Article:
• Rep. Tillie Fowler (R-Jacksonville, Florida), following Gilman, spoke in opposition. [Statement]
  • Rep. Obey, following Fowler, spoke in favor of his amendment. [Statement]
  • House Speaker Rep. Dennis Hastert (R-Batavia, Illinois), following Obey, spoke in opposition. [Statement]

The measure failed by a vote of 186 in favor to 239 against. [How they voted]

The Pelosi amendment: forcing a long debate on Colombia and drug policy

Rep. Nancy Pelosi (D-San Francisco, California) introduced an amendment cutting the $51 million portion of the package's "push into southern Colombia" that would come through the Defense budget. The amendment was essentially a protest -- the day before, the Rules Committee had denied Pelosi the opportunity to introduce an amendment that would have added $1.3 billion in funding for drug treatment programs.

By introducing a "cutting" amendment -- which met the Rules Committee's definition of the type of amendment that could be introduced -- Pelosi took advantage of the lack of a time limit for debate. Twenty-two members of Congress came to the floor to give five-minute speeches in support of the Pelosi amendment, using the opportunity to voice opposition to new military aid for Colombia and to call for greater emphasis on domestic drug treatment.

Thanks to Pelosi's parliamentary maneuver, the debate on this amendment lasted for about four hours.

  • Rep. Pelosi spoke in favor of her amendment. [Statement]
  • Rep. Jerry Lewis (R-Redlands, California), following Pelosi, spoke in opposition. [Statement]
  • Rep. David Obey (D-Wausau, Wisconsin), following Lewis, spoke in favor. [Statement]
  • Rep. Sonny Callahan (D-Mobile, Alabama), following Obey, spoke in opposition. [Statement]
  • Rep. Nita Lowey (D-White Plains, New York), following Callahan, spoke in favor. [Statement]
  • Rep. Clay Shaw (R-Ft. Lauderdale, Florida), following Lowey, spoke in opposition. [Statement]
  • Rep. Carolyn Cheeks Kilpatrick (D-Detroit, Michigan), following Shaw, spoke in favor. [Statement]
  • Rep. Randy "Duke" Cunningham (R-Escondido, California), following Kilpatrick, spoke in opposition. [Statement]
  • Delegate Carlos Romero-Barcelo (D-Puerto Rico) followed Cunningham but spoke in opposition to an unrelated amendment scheduled to be introduced later in the day.
  • Rep. Bill McCollum (R-Orlando, Florida), following Romero-Barcelo, spoke in opposition. [Statement]
  • Rep. Patsy Mink (D-Honolulu, Hawaii), following McCollum, spoke in favor. [Statement]
  • Rep. Dan Burton (R-Indianapolis, Indiana), following Mink, spoke in opposition. [Statement]
    Burton submitted for the record a letter in support of the measure from Rep. Tom Lantos (D-San Mateo, California) [Letter]
  • Rep. George Miller (D-Concord, California), following Burton, spoke in favor of the Pelosi amendment. [Statement]
  • Rep. Mark Souder (R-Fort Wayne, Indiana), following Miller, spoke against the amendment. [Statement]
  • Rep. Jim McGovern (D-Worcester, Massachusetts), following Souder, spoke in favor. [Statement]
  • Rep. Asa Hutchinson (R-Fayetteville, Arkansas), following McGovern, spoke in opposition. [Statement]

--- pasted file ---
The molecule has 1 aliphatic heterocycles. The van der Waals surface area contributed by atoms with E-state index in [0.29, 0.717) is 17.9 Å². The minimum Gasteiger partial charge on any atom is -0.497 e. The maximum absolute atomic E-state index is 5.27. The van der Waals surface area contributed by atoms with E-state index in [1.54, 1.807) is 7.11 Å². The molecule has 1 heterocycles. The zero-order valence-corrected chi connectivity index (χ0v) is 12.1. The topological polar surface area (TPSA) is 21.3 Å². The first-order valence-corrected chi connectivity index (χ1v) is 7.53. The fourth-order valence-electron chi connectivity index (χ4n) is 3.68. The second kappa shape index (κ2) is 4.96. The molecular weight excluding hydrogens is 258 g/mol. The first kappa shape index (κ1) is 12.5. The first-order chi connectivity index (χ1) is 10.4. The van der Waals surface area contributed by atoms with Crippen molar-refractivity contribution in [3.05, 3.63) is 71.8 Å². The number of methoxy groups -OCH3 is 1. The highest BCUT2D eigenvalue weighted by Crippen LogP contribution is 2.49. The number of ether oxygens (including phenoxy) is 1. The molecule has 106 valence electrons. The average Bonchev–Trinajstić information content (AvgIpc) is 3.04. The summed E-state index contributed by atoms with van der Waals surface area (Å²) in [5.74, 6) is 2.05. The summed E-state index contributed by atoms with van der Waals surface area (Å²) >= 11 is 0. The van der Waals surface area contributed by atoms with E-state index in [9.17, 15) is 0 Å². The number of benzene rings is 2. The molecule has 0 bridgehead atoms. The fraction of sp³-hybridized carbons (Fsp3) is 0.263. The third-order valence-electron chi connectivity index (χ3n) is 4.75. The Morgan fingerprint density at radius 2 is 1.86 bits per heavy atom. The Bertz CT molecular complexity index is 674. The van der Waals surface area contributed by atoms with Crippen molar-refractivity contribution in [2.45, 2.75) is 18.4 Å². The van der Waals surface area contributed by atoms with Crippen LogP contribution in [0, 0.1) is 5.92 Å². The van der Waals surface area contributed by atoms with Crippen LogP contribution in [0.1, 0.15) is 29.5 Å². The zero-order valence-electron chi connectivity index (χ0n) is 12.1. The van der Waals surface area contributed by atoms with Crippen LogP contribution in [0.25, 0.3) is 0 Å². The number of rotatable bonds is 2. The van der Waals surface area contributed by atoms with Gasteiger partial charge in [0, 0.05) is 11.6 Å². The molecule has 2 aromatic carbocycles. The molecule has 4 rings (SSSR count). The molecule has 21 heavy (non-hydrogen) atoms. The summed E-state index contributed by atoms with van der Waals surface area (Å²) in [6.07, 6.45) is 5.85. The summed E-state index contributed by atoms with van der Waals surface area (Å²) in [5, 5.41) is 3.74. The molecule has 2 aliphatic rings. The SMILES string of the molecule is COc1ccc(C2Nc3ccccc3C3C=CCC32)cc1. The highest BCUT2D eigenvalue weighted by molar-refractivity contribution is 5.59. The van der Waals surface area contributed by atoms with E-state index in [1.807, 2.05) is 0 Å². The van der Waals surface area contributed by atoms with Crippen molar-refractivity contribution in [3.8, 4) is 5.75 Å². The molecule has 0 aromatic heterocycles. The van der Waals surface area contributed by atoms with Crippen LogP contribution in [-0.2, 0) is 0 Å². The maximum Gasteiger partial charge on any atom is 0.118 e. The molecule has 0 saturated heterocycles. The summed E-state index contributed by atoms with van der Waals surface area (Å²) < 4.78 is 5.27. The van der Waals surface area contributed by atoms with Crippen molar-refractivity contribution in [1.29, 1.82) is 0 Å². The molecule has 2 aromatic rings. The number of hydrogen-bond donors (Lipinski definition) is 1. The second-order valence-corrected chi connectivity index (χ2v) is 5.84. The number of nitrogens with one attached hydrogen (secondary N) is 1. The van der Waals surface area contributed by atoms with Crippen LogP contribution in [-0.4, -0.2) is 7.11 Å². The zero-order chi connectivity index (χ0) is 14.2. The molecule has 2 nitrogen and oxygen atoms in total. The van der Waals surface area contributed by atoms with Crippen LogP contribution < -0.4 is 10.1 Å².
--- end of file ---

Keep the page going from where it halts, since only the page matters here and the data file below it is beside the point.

• Rep. Chaka Fattah (D-Philadelphia, Pennsylvania), following Hutchinson, spoke in favor. [Statement]
  • Rep. Tim Roemer (D-South Bend, Indiana), following Fattah, spoke in favor. [Statement]
  • Rep. Janice Schakowsky (D-Evanston, Illinois), following Roemer, spoke in favor. [Statement]
  • Rep. Barbara Lee (D-Oakland, California), following Schakowsky, spoke in favor. [Statement]
  • Rep. Maxine Waters (D-Los Angeles, California), following Lee, spoke in favor. [Statement]
  • Rep. John Tierney (D-Peabody, Massachusetts), following Waters, spoke in favor. [Statement]
  • Rep. Melvin Watt (D-Charlotte, North Carolina), following Tierney, spoke in favor. [Statement]
  • Rep. Robert Scott (D-Newport News, Virginia), following Watt, spoke in favor. [Statement]
  • Delegate Donna Christensen (D-U.S. Virgin Islands), following Scott, spoke in favor. [Statement]
  • Rep. Ciro Rodriguez (D-San Antonio, Texas), following Christensen, spoke in favor. [Statement]
  • Rep. Rob Portman (R-Cincinnati, Ohio), following Rodriguez, spoke in opposition. [Statement]
  • Rep. John Olver (D-Holyoke, Massachusetts), following Portman, spoke in favor. [Statement]
  • Rep. Lynn Woolsey (D-Santa Rosa, California), following Olver, spoke in favor. [Statement]
  • Rep. Jesse Jackson, Jr. (D-Chicago, Illinois), following Woolsey, spoke in favor. [Statement]
  • Rep. Pelosi, following Jackson, spoke for a second time on behalf of her amendment. [Statement]
  • Rep. C.W. Bill Young (R-St. Petersburg, Florida), an opponent, asked that the debate end soon.
  • Rep. Juanita Millender-McDonald (D-Torrance, California), following Young, spoke in favor. [Statement]

The Pelosi amendment ultimately failed by a voice vote.

The Sawyer amendment to increase aid to the displaced

Rep. Thomas Sawyer (D-Akron, Ohio) proposed an amendment that would earmark a minimum of $50 million of the anti-drug aid package to assist internally displaced persons in Colombia. [Text in Adobe Acrobat (.pdf) format]

  • Rep. Sawyer spoke in favor of his amendment. [Statement]
  • Rep. Sam Farr (D-Salinas, California), following Sawyer, spoke in favor. [Statement]

No member of Congress rose to speak in opposition. The Sawyer amendment passed by a voice vote.

The Taylor "troop cap" amendment: first attempt

Rep. Gene Taylor (D-Gulfport, Mississippi) proposed an amendment that would place a "cap" of 300 on the number of U.S. military personnel that could be present in Colombia at any given time. [Text of amendment]

  • Rep. Taylor spoke in favor of his amendment. [Statement]

The amendment -- which sought to change the bill's provisions, not merely adjust funding levels -- was ruled out of order.

The Gilman/Goss/Delahunt/Farr human rights condition amendment